The neat combination of poetic imagery and necessary explanation continues throughout.
Dalrymple has a reputation for writing smart Asian travel narratives and it is well-deserved; he is one of very few people who can explain Eastern anything to Western minds. But he fails on a few points of Indian description. First, he refuses to use the new Indian names for cities that were formerly colonized. Second, his pictures of India all too often paint a romantic countryside. When he describes a famous city in South India, he writes
…Buffaloes are wallowing on the sandbanks of the Kaveri, and bullock cars trundle along red dirt roads, past village duck ponds and the tall, rain-wet fans of banana trees. Old women in blue saris sit out on their verandas, while their granddaughters troop along the roads with jasmine flowers in their hair…
Overlooking this landscape for miles in every direction is the vimana pyramid-spire of the great Tanjore temple. It rises 216 feet tall above the horizontal plain, dominating the flat-roofed village houses and the farmland round about as completely as the cathedrals of the Middle Ages must have once dominated the landscape of Europe
Google “Tanjore” (or better yet, it’s real name, Thanjavur) and you will find that this temple also a smoggy city, and that vehicles blast past those blue-saried women, blowing dust into their jasmine flowers.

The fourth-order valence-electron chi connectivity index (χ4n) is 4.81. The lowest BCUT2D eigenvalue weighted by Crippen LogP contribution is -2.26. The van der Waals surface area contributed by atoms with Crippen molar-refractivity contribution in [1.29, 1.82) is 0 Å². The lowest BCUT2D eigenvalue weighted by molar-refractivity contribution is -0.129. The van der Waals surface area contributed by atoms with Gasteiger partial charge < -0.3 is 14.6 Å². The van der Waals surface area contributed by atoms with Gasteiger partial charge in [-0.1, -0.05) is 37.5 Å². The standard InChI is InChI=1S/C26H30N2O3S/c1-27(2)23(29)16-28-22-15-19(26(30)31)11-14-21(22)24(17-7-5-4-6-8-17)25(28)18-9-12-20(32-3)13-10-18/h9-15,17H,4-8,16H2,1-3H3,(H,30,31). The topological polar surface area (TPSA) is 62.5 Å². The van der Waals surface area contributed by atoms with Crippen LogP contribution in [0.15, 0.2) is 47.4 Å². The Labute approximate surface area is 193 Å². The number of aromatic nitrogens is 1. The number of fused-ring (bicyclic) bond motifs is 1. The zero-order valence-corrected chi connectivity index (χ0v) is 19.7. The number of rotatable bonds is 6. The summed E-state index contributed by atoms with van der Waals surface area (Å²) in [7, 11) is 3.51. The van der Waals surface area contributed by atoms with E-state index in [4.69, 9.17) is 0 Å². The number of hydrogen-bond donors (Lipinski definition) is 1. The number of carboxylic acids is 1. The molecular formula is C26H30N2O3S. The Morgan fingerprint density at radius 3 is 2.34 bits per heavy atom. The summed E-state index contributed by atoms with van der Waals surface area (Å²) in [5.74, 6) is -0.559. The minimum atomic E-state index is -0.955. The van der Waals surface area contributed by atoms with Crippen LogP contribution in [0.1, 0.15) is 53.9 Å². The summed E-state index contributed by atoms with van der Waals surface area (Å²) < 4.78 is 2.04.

Still, the approachability and beauty of the book will tempt you to visit and talk to these fascinating folks yourself. Or at least hunt down some more books on Indian religion.
Alicia de los Reyes
October 20th, 2010
It would appear to be a near-universal truth that, at some point in elementary school, children learn about the lifecycles of insects, in particular that of the butterfly. My second grade class went so far as to mail-order caterpillars, which in turn entertained us and then bored us as they went from the ravenous-caterpillar-stage into the stationary-chrysalis-stage of the lifecycle. And after months of silent and stoic motionlessness, sometime in early spring, the crumpled and bloody forms of new butterflies emerged, suddenly making the whole thing interesting again.
The point of all this is that Barnstorm has risen like a butterphoenix from the ashes of its internet chrysalis into this second decade of the 21st century, ready to supply readers with the appetizing leaves of language. We hope you will “like” our new Facebook page and/or follow us on Twitter, both of which will make it easier for Barnstorm to update you when new publications and updates, like mail-order caterpillars, arrive for your hungry eyes.
We are proud to bring you “Harmony,” an exerpt from writer Dean Bakopoulos’s novel-in-progress The Blizzards.
Dean Bakopoulos, the recipient of fellowships from the National Endowment for the Arts and the Guggenheim Foundation, is the author of Please Don’t Come Back from the Moon (Harcourt 2005) and My American Unhappiness (forthcoming Harcourt 2011). He is on the faculty of the MFA program in Creative Writing & Environment at Iowa State University, as well as the low-residency MFA Program for Writers at Warren Wilson College.
Barnstorm is thrilled to bring you Curtis Smith’s story Bad Monkey.